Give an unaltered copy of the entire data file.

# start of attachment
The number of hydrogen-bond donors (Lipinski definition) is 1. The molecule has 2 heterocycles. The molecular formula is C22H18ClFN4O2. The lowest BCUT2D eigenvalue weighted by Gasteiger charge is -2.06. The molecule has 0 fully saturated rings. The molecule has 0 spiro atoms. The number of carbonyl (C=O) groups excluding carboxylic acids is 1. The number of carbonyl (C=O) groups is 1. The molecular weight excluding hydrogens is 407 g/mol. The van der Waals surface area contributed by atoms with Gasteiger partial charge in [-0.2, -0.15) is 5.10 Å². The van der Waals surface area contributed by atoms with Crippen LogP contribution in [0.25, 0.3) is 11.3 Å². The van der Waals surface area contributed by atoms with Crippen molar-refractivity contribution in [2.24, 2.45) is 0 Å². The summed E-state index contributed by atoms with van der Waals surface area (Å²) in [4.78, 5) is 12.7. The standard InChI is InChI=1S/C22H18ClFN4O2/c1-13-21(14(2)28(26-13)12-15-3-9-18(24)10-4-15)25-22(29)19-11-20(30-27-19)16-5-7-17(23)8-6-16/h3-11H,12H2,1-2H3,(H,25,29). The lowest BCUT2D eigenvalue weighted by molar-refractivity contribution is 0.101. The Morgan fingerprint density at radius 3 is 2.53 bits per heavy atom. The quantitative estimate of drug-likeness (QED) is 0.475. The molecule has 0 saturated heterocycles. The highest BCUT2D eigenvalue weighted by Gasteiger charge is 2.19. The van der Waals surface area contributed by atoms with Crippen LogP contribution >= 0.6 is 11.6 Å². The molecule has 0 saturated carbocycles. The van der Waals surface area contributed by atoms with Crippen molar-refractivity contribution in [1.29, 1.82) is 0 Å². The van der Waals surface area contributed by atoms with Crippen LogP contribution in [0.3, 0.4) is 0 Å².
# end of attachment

The number of hydrogen-bond donors (Lipinski definition) is 1. The molecule has 2 heterocycles. The molecular formula is C22H18ClFN4O2. The lowest BCUT2D eigenvalue weighted by Gasteiger charge is -2.06. The molecule has 0 fully saturated rings. The molecule has 0 spiro atoms. The number of carbonyl (C=O) groups excluding carboxylic acids is 1. The number of carbonyl (C=O) groups is 1. The molecular weight excluding hydrogens is 407 g/mol. The van der Waals surface area contributed by atoms with Gasteiger partial charge in [-0.2, -0.15) is 5.10 Å². The van der Waals surface area contributed by atoms with Crippen LogP contribution in [0.25, 0.3) is 11.3 Å². The van der Waals surface area contributed by atoms with Crippen molar-refractivity contribution in [2.24, 2.45) is 0 Å². The summed E-state index contributed by atoms with van der Waals surface area (Å²) in [4.78, 5) is 12.7. The standard InChI is InChI=1S/C22H18ClFN4O2/c1-13-21(14(2)28(26-13)12-15-3-9-18(24)10-4-15)25-22(29)19-11-20(30-27-19)16-5-7-17(23)8-6-16/h3-11H,12H2,1-2H3,(H,25,29). The lowest BCUT2D eigenvalue weighted by molar-refractivity contribution is 0.101. The Morgan fingerprint density at radius 3 is 2.53 bits per heavy atom. The quantitative estimate of drug-likeness (QED) is 0.475. The molecule has 0 saturated heterocycles. The highest BCUT2D eigenvalue weighted by Gasteiger charge is 2.19. The van der Waals surface area contributed by atoms with Crippen LogP contribution >= 0.6 is 11.6 Å². The molecule has 0 saturated carbocycles. The van der Waals surface area contributed by atoms with Crippen molar-refractivity contribution in [1.29, 1.82) is 0 Å². The van der Waals surface area contributed by atoms with Crippen LogP contribution in [0.3, 0.4) is 0 Å².